Tahlequah Daily Press

Local News

August 13, 2012

Charges filed on pair in meth fire incident

TAHLEQUAH — Prosecutors have formally filed charges against a Tahlequah duo who allegedly fled from a home last month when a fire broke out in a shed.

Arthur Adney, 48, faces a felony charge of manufacture of a controlled dangerous substance-possession of materials with intent to manufacture, and second-degree arson. Emily M. Bright, 24, is facing a felony charge of endeavoring to manufacture a CDS-possession of material with intent to manufacture.

Charges stem from a structure fire on North Oak Avenue early July 25. Tahlequah firefighters arrived at the scene around 7:30 a.m., and saw smoke coming from a small building behind the main residence.

Firefighters began to extinguish the blaze with a water hose and saw Adney inside the building. Firefighters said they told Adney to get out of the structure several times, but Adney was moving glass jars off of shelves and onto the floor. Adney then went into the residence.

Firefighters said the materials in the shed appeared to be similar to those commonly used in the production of methamphetamine.

A short time later, Adney allegedly exited the home and placed a child into a van. Firefighters said they warned Adney to stay at the scene, but Bright got into the driver’s seat and backed the van up in the direction of several firefighters. The van then left through the yard at a high rate of speed and ran a nearby stop sign.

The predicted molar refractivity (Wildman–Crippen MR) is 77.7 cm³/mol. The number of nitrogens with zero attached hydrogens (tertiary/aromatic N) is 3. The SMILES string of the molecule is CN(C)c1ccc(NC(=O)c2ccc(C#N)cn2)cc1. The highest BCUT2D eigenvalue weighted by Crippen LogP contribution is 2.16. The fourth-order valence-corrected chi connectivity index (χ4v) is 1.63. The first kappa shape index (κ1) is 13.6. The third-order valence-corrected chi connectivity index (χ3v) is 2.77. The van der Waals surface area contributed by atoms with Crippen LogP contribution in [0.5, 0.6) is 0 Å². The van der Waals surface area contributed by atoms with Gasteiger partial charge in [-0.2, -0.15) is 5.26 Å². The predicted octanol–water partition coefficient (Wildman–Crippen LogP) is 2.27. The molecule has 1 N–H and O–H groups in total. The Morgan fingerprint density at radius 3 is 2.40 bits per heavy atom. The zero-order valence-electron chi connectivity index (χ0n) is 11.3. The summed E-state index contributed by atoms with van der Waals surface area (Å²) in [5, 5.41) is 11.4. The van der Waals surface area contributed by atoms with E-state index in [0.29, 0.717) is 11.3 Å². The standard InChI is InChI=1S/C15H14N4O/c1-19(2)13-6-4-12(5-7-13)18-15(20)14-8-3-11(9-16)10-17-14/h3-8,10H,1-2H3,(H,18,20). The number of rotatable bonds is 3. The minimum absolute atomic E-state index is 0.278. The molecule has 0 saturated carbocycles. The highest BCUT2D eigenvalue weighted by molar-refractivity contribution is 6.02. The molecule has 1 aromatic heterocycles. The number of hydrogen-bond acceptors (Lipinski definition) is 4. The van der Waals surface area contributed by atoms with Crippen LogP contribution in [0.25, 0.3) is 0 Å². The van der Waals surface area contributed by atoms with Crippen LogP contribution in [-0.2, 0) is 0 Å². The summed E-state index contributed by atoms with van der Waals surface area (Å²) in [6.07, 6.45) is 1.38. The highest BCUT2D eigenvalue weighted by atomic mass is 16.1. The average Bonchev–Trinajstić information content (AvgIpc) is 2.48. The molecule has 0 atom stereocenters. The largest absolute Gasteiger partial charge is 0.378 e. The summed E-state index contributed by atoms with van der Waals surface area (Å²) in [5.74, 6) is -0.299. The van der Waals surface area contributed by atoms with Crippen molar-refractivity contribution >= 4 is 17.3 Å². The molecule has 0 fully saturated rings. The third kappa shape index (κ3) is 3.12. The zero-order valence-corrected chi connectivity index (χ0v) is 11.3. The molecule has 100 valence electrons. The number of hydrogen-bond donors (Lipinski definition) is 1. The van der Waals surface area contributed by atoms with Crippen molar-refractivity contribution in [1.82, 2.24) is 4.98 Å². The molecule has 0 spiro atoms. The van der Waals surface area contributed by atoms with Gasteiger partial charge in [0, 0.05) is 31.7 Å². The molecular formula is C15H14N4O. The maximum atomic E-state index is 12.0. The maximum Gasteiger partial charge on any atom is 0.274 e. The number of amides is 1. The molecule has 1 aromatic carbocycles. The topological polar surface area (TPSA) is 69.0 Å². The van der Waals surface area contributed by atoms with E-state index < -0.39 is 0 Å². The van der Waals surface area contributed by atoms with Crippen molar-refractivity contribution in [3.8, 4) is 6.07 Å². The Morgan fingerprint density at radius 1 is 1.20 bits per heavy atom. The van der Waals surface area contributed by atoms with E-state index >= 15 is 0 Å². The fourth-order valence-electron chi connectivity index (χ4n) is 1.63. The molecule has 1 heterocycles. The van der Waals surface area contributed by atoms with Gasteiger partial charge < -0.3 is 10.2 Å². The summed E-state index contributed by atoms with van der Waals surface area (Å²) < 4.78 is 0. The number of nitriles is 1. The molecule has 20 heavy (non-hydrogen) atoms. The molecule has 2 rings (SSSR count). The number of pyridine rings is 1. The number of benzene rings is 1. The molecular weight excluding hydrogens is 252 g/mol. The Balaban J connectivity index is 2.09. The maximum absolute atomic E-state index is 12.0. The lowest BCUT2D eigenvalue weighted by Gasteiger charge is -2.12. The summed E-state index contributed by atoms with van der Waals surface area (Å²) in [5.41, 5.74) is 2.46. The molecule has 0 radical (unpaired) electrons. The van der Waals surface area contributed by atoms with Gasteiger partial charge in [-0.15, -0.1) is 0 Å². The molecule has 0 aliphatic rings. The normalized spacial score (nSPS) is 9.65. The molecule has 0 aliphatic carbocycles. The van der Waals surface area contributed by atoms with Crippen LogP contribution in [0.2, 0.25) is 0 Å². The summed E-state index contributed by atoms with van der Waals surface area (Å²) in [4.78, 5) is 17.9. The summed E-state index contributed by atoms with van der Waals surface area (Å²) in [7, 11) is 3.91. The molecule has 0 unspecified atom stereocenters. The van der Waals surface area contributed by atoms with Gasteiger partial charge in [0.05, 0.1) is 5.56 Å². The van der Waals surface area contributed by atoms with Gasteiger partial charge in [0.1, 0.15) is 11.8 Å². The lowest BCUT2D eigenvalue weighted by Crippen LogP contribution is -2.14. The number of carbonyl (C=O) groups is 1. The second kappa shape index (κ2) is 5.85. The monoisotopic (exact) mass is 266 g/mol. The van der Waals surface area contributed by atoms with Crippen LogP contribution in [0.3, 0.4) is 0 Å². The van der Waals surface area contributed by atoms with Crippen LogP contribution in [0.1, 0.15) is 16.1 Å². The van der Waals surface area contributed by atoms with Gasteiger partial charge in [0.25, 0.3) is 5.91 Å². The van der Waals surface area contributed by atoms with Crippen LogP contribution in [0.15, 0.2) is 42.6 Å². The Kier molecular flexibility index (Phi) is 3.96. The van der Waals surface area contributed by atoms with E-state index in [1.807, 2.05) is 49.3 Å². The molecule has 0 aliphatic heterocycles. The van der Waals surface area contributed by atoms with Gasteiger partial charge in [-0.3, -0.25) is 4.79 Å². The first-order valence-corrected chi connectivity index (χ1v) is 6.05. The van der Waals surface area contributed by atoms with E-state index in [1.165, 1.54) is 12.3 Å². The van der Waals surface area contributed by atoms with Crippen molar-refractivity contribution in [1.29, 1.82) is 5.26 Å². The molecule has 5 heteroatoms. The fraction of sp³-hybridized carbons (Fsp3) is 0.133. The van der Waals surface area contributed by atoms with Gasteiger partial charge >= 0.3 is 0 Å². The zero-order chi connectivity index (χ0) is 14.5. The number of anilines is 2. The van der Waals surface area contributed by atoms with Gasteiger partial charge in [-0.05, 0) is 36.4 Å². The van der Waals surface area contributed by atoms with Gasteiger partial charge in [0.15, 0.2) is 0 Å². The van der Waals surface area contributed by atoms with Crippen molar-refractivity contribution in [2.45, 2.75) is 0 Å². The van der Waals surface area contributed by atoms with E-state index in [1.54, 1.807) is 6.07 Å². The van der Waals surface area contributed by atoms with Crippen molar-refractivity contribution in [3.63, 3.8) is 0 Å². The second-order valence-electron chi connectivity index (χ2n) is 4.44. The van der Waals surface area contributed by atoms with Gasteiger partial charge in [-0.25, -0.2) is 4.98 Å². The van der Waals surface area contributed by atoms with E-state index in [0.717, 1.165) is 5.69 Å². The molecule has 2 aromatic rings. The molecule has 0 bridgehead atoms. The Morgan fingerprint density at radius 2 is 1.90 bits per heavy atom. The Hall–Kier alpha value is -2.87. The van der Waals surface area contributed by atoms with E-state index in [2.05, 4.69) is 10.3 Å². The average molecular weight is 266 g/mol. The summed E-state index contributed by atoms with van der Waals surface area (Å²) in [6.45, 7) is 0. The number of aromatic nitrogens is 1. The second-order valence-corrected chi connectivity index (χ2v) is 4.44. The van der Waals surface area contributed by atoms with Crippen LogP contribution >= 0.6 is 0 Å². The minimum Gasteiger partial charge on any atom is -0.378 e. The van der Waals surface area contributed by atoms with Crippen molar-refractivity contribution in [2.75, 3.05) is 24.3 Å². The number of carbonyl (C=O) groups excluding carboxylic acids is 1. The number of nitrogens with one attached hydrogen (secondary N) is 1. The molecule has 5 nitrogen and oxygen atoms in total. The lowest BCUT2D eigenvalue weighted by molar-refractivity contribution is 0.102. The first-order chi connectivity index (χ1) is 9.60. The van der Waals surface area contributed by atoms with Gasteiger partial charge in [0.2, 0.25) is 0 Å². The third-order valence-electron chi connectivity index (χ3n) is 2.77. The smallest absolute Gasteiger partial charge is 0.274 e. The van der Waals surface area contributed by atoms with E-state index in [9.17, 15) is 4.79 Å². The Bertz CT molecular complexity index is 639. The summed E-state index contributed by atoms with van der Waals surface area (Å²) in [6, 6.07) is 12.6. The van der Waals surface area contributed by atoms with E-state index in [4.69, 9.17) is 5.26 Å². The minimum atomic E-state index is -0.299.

Law enforcement officers later spotted the van and attempted to make a traffic stop, but Adney allegedly fled from officers and escaped on foot, while Bright was apprehended. A warrant was issued for Adney’s arrest last week.

Prosecutors allege Adney was using a “shake-and-bake,” one-pot method of manufacturing meth in the shed, and his activity caused the outbuilding to catch fire.

Manufacturing a CDS-possession of materials with the intent to manufacture is punishable by 14 years to life in prison, while second-degree arson is punishable by two to 50 years and a fine of up to $20,000.

Court documents filed in the case show Adney was convicted of assault and battery with a dangerous weapon in 2004 and sentenced to five years suspended. Adney will be prosecuted as a second and subsequent offender, which could enhance his sentence.

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Poll

Do you think "blue laws" related to Sunday alcohol sales in Oklahoma should be relaxed? Choose the option that most closely reflects your opinion.

Alcoholic drinks should be sold Sundays in restaurants and bars, and liquor stores should be open.
Alcoholic drinks should be sold Sundays in restaurants and bars only; liquor stores should stay closed.
Liquor stores should be open Sundays, but drinks should not be served anywhere on Sundays.
The law should remain as it is now; liquor stores should be closed, and drinks should be served on Sundays according to county option.
No alcohol should be sold or served publicly on Sundays.
Undecided.
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